The Wolfman starts similarly: once again Lawrence returns to Castle Talbot because of his brother's demise. But, in this case, the focus of the story is more on the relationship between father and son. And that is both the advantage and the weakness the remake has over the original. The Wolfman really wants to explore who John and Lawrence are, what their relationship is and how they reached this point. When Lawrence was a child, for example, he sees his mother immediately after she has seemingly ended her own life with a knife. As a result, Lawrence is sent to a sanitarium for a time. But we later discover a repressed memory of what actually happened: John, who is a werewolf, actually killed his wife.

It's an interesting premise, one that plays on an estranged father and son, but ultimately none of the pieces quite fit together. When Lawrence becomes a werewolf, he is sent again to an asylum, but the film plays with his insanity in a way that's confusing to the audience and feels atonal from the rest of the film. And why, exactly, John goes from locking himself in the basement during the full moon to thrilling in the kill isn't entirely clearly stated and doesn't make much sense.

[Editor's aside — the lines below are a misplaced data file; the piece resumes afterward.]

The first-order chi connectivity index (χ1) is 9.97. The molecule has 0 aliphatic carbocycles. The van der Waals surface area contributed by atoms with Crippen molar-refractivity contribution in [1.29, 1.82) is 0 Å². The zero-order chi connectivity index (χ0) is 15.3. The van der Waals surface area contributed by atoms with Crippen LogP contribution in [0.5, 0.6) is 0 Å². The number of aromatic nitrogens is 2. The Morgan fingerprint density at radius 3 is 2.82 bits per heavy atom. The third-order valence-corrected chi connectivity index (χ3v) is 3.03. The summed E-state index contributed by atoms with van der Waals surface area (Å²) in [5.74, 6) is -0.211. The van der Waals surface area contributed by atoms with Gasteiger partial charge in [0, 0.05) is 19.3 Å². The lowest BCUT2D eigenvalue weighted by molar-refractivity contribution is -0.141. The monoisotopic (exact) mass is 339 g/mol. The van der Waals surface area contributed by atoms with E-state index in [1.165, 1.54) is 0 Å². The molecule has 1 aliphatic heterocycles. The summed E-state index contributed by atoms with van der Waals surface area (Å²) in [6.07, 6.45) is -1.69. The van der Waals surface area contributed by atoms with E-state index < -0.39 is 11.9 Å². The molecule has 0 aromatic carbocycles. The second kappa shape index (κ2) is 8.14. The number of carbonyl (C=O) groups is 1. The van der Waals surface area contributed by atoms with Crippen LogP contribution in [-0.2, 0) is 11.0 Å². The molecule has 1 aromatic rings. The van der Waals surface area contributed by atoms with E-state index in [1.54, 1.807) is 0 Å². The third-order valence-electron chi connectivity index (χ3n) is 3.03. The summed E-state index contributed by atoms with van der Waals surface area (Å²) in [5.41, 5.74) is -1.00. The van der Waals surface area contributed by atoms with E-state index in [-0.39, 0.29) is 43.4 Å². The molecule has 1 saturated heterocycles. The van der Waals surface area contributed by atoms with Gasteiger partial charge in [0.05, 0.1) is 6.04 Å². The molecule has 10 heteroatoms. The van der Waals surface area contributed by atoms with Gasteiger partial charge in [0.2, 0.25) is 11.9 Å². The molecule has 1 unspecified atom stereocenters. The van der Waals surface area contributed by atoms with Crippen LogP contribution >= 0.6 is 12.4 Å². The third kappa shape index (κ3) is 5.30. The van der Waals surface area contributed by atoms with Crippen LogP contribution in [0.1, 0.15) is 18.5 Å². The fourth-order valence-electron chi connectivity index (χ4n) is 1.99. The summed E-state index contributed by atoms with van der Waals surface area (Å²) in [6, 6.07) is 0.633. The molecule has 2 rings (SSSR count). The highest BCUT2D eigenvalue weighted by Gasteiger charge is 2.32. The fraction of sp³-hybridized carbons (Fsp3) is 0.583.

And while there's an interesting juxtaposition between the villagers who believe in the curse of the wolf and the scientists who do not, by the time the scientists get their comeuppance, things have gone from grim to camp so fast it feels like you've got werewolf whiplash.

So, while the original is overly simplistic, the remake's revamps aren't compelling enough to make up for the slap dash way they are executed.

Winner: The Wolf Man


The original Wolf Man is one of the great icons of monster movie history. There are legends about the makeup process and how they managed to so successfully create the feeling of transformation from man to wolf. People have used the original Wolf Man design over and over again across decades of time.

The original Wolf Man is also, however, bloodless. Yes, he kills, but the one thing I have to say has always been true about the original Talbot werewolf is that he's just not very menacing. He looks cool, but I've never been particularly afraid of him.

The remake Wolfman is the exact opposite: it's a bit of a CGI mess that tries to blend the original design with something a little more modern, but it's also much more gruesome and scary by way of the execution. There is a lot of gore in The Wolfman. And while there are comedic moments with the sheer volume of gore, this werewolf simply feels more threatening.

Winner: Tie


I went into this with a totally open mind. I just want that to be clear on that. Anyone who has read articles of mine I think, at this point, knows I'm not afraid to give a contrary opinion that makes everyone hate me. But the original The Wolf Man is simply superior in most regards to the remake.

But, hey: have you seen the remake? I wouldn't say I was angry for having watched it. It was one of those movies that happened to fade into obscurity before I had a chance to catch it back in 2010. So I'm glad I gave it a chance. There are, after all, some of the better actors in modern cinema featured in The Wolfman. And the gore is a hoot. So if you haven't seen it yet, I'd say give it a shot.

And if you prefer the remake over the original, I'd love to hear that defense.